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Unlike most other licensed self-employment in Cuba, renting rooms in private homes only came under state regulation in the summer of 1997. Prior to that, those who engaged in this type of activity did so in a kind a "no man's land," as one respondent put it. Though the tax system for private homes is very similar to that applied to other areas of self-employment, it has a few unique features. First, the amount of one's monthly tax is based largely on one's location relative to Havana's primary tourist hotels.
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For example, a renter in La Rampa area of Vedado must pay a $250 monthly tax, while the monthly tax is just $100 for most residents of Centre Habana. In in all cases they must have this picture on the door of the house.


Second, self-employed renters must pay a year-end percentage of their earnings after deducting 10 percent for expenses and the total year's payments in the monthly CFM tax. Therefore, unlike many of the paladar proprietors in my sample who are able to avoid the year-end tax altogether based on their high monthly payments, private home-stays must pay an extra tax at the end of the year based on their after tax earnings. Third, private home renters seem to be the most vulnerable to fluctuations in the tourist economy since the vast majority of their customers are foreigners (not necessarily the case with paladar owners and taxi drivers). These special characteristics have the result of pushing many potentially legal renters underground and pressuring those with licenses to cheat in order to survive.

For example, Luis, a young college graduate who lives with his mother and sister on the outskirts of Havana, stressed the fact that the renting strategy (without a license) has only been a manner of supplementing the family's meager combined income of 400 Cuban pesos, not a scheme to get rich. He pointed out the fact that all CPs have been targeted criticized unjustly by the government as some kind of lumpen that live off of others. While he readily admitted that there were many who had gotten rich unjustly through the diversion of goods and stealing from state warehouses, he argued that CPs worked hard for their earnings, many times much harder than those with state Jobs (where "we pretend to work, you pretend to pay us" is sometimes the most accurate motto). "It hasn't been a marvel, it's only been a way to survive," is how he summed it up.

Magda, a licensed renter echoed Luis' comments, saying, "I'll always have enough if I save my money during the good months," she reasoned. "I make enough to live with honor and feed my family, but not enough to buy a car. After you deduct the $100 tax each month, there is enough left to live, but without luxury. We can sometimes go out to a restaurant paying in Cuban pesos. I can't imagine how other renters survive who have to pay taxes of $250 per month or higher." When asked if he could change one thing about the tax system, a third licensed renter named Oscar responded, "Taxes should be based on occupancy and income and not on a quota system. The Cuban economy is not one that gives incentive to capital as in the United States. It is designed to do just the opposite - discourage it."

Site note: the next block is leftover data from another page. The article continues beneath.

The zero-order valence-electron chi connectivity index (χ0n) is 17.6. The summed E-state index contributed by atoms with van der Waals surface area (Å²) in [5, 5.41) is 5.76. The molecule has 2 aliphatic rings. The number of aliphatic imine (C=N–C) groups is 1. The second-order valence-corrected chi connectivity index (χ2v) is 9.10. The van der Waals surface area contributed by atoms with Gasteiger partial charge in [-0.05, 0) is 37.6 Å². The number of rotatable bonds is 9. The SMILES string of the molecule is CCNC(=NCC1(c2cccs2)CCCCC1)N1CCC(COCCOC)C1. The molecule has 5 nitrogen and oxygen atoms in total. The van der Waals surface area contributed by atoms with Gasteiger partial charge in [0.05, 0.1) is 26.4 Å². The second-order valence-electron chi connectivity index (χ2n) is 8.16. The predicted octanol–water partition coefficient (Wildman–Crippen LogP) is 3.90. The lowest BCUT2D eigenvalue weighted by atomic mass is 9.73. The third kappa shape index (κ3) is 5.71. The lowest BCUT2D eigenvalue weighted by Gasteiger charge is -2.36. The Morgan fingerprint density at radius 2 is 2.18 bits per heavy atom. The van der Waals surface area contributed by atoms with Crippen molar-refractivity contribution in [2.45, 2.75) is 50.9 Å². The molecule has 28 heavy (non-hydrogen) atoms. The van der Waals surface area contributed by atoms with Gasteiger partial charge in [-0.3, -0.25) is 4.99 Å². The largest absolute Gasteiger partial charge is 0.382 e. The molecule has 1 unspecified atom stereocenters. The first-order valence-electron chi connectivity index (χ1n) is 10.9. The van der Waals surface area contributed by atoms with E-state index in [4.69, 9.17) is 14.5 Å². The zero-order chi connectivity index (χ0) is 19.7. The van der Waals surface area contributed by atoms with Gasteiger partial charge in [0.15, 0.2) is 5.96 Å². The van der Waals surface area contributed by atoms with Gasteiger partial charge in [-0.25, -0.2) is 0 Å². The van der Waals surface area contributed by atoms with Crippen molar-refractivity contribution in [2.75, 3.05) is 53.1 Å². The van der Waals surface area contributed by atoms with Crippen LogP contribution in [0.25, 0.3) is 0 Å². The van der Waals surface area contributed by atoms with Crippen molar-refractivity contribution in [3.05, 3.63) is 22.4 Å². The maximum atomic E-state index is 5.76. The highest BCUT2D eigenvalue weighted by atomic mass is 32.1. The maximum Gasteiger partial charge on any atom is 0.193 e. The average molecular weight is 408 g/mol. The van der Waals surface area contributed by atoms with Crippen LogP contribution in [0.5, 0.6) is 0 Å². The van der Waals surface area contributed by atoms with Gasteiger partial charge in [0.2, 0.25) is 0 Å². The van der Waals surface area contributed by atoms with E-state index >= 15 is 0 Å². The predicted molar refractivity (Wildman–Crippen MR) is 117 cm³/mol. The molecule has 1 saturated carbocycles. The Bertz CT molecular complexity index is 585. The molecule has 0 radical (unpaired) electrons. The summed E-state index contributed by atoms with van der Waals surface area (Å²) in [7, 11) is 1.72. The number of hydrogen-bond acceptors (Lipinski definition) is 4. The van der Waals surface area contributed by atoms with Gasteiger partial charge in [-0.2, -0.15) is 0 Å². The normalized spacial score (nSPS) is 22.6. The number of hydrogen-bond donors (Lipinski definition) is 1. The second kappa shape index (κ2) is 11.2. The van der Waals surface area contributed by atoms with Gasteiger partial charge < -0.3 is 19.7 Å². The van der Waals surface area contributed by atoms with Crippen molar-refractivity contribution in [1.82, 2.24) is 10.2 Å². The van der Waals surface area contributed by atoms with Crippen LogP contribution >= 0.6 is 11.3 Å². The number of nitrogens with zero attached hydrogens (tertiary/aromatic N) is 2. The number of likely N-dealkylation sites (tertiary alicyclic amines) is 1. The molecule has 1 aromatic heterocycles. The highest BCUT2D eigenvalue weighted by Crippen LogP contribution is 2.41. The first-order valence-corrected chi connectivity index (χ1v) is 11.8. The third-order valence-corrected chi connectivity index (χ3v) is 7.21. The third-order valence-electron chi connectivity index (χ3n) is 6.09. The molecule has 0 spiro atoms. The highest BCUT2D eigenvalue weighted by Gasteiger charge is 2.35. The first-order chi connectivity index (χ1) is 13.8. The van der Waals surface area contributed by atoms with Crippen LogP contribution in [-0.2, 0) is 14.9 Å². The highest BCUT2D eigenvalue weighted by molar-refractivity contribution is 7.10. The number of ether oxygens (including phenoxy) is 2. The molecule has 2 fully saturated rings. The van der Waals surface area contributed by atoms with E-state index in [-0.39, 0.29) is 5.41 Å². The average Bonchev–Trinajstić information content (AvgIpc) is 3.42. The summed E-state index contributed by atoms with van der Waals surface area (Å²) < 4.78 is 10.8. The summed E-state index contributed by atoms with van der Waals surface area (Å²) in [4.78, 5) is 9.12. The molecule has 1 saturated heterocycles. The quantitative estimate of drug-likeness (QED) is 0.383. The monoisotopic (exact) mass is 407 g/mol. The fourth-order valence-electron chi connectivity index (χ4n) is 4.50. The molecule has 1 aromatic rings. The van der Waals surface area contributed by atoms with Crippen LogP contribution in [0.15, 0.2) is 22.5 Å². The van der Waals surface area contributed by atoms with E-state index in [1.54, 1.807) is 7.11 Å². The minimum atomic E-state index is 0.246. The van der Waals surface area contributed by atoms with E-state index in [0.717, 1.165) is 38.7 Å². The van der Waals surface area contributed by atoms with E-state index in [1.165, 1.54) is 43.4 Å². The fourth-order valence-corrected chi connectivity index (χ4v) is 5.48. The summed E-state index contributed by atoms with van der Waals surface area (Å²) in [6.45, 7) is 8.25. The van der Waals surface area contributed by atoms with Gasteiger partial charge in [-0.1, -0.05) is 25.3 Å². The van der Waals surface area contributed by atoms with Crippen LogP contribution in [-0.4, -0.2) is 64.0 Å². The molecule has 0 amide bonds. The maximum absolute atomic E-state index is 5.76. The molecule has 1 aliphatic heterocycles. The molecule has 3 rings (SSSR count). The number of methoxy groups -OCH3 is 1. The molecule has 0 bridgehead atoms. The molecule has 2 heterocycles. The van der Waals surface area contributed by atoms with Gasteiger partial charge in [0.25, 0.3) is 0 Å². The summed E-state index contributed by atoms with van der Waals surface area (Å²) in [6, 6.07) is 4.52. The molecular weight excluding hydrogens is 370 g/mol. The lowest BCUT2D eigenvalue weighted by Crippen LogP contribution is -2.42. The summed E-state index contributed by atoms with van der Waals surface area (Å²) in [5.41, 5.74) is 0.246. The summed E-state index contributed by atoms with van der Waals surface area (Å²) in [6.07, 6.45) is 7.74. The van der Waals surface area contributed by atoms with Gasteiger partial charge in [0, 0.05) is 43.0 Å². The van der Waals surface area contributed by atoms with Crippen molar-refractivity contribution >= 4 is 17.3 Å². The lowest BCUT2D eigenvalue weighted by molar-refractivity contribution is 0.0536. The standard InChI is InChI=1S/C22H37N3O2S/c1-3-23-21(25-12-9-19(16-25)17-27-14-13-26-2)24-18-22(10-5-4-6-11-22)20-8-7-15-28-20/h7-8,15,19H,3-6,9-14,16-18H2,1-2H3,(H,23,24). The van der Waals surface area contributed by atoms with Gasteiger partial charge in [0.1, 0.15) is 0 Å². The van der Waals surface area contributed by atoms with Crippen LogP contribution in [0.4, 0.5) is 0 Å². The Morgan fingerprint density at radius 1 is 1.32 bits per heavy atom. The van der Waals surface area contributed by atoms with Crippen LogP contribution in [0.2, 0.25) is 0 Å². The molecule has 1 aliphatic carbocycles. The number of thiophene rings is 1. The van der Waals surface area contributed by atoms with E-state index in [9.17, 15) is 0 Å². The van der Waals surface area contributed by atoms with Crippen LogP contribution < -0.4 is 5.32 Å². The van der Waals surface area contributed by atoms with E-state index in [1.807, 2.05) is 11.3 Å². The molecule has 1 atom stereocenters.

Given these many restrictions, however, Oscar does admit that he still fares better than others and has a disposable income. As an example of the very slow growth of the sector and difficulty of saving or investing much money, he shared that he has been saving part of his earnings each month ($50) for the past five years in order to buy a car. He explained that he wants to buy a diesel powered American car that has a price tag of $6,000. The car would allow him to take his family on outings to the beach once in a while. He concluded by reiterating that no one is in the housing business to make it rich. According to him, most go into the CP sector to ensure their economic survival, and possibly to have a little bit of disposal income: "Thanks to this, I am alive," he explained. "Without this I'd be a dead man".

Licensed vs. Clandestine Renters: While one would like to use the licensed/unlicensed demarcation as the central distinguishing element in analyzing rental activity, it remains to be seen if there is any real sociological difference between the two. My impression is that the licensed renters charge more, rent more often and intensively, and dedicate more time and ef- fort to renting as their principal economic activity than do their unlicensed counterparts. This seems to be so because of the very high government fixed minimum monthly tax (CFM) that must be paid by those with licenses, regardless of occupancy. In other words, these licensed renters must pay between $100 and $250 (which changes depending upon location in the city/province) per month for the right to rent out one room of their homes, regardless of whether they have clients or not.

Of course, this tax grows substantially if one wants to declare more rooms for rent or serve food to the renters. Furthermore, clandestine workers seem to treat their rental activity as a secondary activity (even if it is primary in terms of the amount of income it generates), while few licensed renters can avoid to be casual or lax about it due to the quota tax system. Another tentative lesson from my interviews is, as one respondent put it: "We all cheat a little" (Todos hacen su trampita). In other words, while the legal distinction between licensed and unlicensed CPs is important, it is not absolute by any means. Actually, Miguel, a former renter who is interested in returning to the fold, said that he was unable to make enough to pay the tax the first time around due to his honesty and strictness in following the law. If he is able to get his license reissued (which seems doubtful given the government's refusal of issuing many CP licenses) , he was clear in stating that this time " I will do what it takes" to stay in business. Thus, while clandestine CPs operate totally outside the law, even licensed CPs make a large part of their earnings (the range was between 10% and 75% in my interviews) by practicing "creative bookkeeping" and bending the self-employment rules.